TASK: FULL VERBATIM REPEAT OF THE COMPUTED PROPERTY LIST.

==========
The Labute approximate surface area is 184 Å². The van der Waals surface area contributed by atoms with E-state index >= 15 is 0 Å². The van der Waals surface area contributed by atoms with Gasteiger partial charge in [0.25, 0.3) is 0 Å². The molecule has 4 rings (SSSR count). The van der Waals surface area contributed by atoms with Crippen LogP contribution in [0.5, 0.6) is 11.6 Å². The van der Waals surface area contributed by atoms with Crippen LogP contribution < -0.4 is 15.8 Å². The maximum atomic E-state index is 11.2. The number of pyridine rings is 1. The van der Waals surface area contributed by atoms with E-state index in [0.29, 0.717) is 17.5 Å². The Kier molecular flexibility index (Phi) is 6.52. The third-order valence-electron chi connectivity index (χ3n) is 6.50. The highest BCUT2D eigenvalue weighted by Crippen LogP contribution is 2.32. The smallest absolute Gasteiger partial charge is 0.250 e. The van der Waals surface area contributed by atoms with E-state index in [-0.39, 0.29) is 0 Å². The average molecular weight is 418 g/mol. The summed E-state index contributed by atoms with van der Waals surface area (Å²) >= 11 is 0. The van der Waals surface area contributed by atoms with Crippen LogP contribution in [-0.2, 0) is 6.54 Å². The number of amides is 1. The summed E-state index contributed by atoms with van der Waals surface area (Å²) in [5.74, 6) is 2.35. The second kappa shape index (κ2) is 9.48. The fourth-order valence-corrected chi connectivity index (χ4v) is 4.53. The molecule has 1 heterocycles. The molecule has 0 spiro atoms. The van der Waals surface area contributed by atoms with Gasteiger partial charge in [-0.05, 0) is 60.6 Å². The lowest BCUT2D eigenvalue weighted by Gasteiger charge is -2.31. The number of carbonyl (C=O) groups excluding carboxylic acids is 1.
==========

The Labute approximate surface area is 184 Å². The van der Waals surface area contributed by atoms with E-state index >= 15 is 0 Å². The van der Waals surface area contributed by atoms with Gasteiger partial charge in [0.25, 0.3) is 0 Å². The molecule has 4 rings (SSSR count). The van der Waals surface area contributed by atoms with Crippen LogP contribution in [0.5, 0.6) is 11.6 Å². The van der Waals surface area contributed by atoms with Crippen LogP contribution < -0.4 is 15.8 Å². The maximum atomic E-state index is 11.2. The number of pyridine rings is 1. The van der Waals surface area contributed by atoms with E-state index in [0.29, 0.717) is 17.5 Å². The Kier molecular flexibility index (Phi) is 6.52. The third-order valence-electron chi connectivity index (χ3n) is 6.50. The highest BCUT2D eigenvalue weighted by Crippen LogP contribution is 2.32. The smallest absolute Gasteiger partial charge is 0.250 e. The van der Waals surface area contributed by atoms with E-state index in [-0.39, 0.29) is 0 Å². The average molecular weight is 418 g/mol. The summed E-state index contributed by atoms with van der Waals surface area (Å²) >= 11 is 0. The van der Waals surface area contributed by atoms with Crippen LogP contribution in [-0.2, 0) is 6.54 Å². The number of amides is 1. The summed E-state index contributed by atoms with van der Waals surface area (Å²) in [5.74, 6) is 2.35. The second kappa shape index (κ2) is 9.48. The fourth-order valence-corrected chi connectivity index (χ4v) is 4.53. The molecule has 1 heterocycles. The molecule has 0 spiro atoms. The van der Waals surface area contributed by atoms with Gasteiger partial charge in [-0.05, 0) is 60.6 Å². The lowest BCUT2D eigenvalue weighted by Gasteiger charge is -2.31. The number of carbonyl (C=O) groups excluding carboxylic acids is 1.